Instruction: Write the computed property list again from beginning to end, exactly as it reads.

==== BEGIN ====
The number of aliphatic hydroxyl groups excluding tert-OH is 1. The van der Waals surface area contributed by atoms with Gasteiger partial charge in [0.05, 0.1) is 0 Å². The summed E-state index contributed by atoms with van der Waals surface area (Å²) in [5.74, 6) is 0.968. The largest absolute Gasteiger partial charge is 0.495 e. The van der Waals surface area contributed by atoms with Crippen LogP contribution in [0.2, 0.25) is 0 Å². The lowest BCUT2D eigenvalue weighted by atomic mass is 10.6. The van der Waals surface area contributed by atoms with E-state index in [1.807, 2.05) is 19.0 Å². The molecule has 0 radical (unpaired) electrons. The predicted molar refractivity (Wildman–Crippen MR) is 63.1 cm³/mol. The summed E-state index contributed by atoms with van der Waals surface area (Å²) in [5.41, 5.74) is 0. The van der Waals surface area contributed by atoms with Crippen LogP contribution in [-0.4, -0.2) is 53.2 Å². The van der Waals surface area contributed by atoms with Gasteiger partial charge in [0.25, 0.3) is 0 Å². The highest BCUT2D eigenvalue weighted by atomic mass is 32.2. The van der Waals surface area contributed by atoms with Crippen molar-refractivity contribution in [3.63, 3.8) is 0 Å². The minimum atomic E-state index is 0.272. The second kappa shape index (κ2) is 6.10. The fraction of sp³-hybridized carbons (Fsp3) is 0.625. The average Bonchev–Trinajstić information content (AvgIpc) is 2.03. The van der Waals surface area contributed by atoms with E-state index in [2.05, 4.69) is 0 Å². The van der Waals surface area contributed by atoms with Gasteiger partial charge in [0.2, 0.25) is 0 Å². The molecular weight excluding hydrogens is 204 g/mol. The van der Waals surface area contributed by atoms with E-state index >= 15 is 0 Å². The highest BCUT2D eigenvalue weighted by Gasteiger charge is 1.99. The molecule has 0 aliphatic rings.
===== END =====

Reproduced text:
The number of aliphatic hydroxyl groups excluding tert-OH is 1. The van der Waals surface area contributed by atoms with Gasteiger partial charge in [0.05, 0.1) is 0 Å². The summed E-state index contributed by atoms with van der Waals surface area (Å²) in [5.74, 6) is 0.968. The largest absolute Gasteiger partial charge is 0.495 e. The van der Waals surface area contributed by atoms with Crippen LogP contribution in [0.2, 0.25) is 0 Å². The lowest BCUT2D eigenvalue weighted by atomic mass is 10.6. The van der Waals surface area contributed by atoms with E-state index in [1.807, 2.05) is 19.0 Å². The molecule has 0 radical (unpaired) electrons. The predicted molar refractivity (Wildman–Crippen MR) is 63.1 cm³/mol. The summed E-state index contributed by atoms with van der Waals surface area (Å²) in [5.41, 5.74) is 0. The van der Waals surface area contributed by atoms with Crippen LogP contribution in [-0.4, -0.2) is 53.2 Å². The van der Waals surface area contributed by atoms with Gasteiger partial charge in [0.25, 0.3) is 0 Å². The highest BCUT2D eigenvalue weighted by atomic mass is 32.2. The van der Waals surface area contributed by atoms with Crippen molar-refractivity contribution in [3.63, 3.8) is 0 Å². The minimum atomic E-state index is 0.272. The second kappa shape index (κ2) is 6.10. The fraction of sp³-hybridized carbons (Fsp3) is 0.625. The average Bonchev–Trinajstić information content (AvgIpc) is 2.03. The van der Waals surface area contributed by atoms with E-state index in [2.05, 4.69) is 0 Å². The van der Waals surface area contributed by atoms with Gasteiger partial charge in [0.2, 0.25) is 0 Å². The molecular weight excluding hydrogens is 204 g/mol. The van der Waals surface area contributed by atoms with E-state index >= 15 is 0 Å². The highest BCUT2D eigenvalue weighted by Gasteiger charge is 1.99. The molecule has 0 aliphatic rings.